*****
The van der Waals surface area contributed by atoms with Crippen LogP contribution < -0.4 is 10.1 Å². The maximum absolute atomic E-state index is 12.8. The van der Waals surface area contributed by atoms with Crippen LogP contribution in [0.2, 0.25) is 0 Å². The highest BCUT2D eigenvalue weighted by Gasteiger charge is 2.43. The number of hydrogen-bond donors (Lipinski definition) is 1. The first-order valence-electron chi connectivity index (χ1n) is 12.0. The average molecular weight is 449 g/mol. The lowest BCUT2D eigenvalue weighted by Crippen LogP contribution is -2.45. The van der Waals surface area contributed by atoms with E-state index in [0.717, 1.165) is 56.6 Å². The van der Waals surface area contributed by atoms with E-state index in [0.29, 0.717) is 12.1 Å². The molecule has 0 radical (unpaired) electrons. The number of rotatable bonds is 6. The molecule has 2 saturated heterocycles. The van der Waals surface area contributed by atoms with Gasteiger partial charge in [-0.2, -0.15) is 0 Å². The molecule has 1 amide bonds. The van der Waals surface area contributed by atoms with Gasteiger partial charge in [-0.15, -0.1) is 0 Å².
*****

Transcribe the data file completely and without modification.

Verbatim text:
The van der Waals surface area contributed by atoms with Crippen LogP contribution < -0.4 is 10.1 Å². The maximum absolute atomic E-state index is 12.8. The van der Waals surface area contributed by atoms with Crippen LogP contribution in [0.2, 0.25) is 0 Å². The highest BCUT2D eigenvalue weighted by Gasteiger charge is 2.43. The number of hydrogen-bond donors (Lipinski definition) is 1. The first-order valence-electron chi connectivity index (χ1n) is 12.0. The average molecular weight is 449 g/mol. The lowest BCUT2D eigenvalue weighted by Crippen LogP contribution is -2.45. The van der Waals surface area contributed by atoms with E-state index in [0.717, 1.165) is 56.6 Å². The van der Waals surface area contributed by atoms with E-state index in [0.29, 0.717) is 12.1 Å². The molecule has 0 radical (unpaired) electrons. The number of rotatable bonds is 6. The molecule has 2 saturated heterocycles. The van der Waals surface area contributed by atoms with Gasteiger partial charge in [-0.2, -0.15) is 0 Å². The molecule has 1 amide bonds. The van der Waals surface area contributed by atoms with Gasteiger partial charge in [-0.15, -0.1) is 0 Å².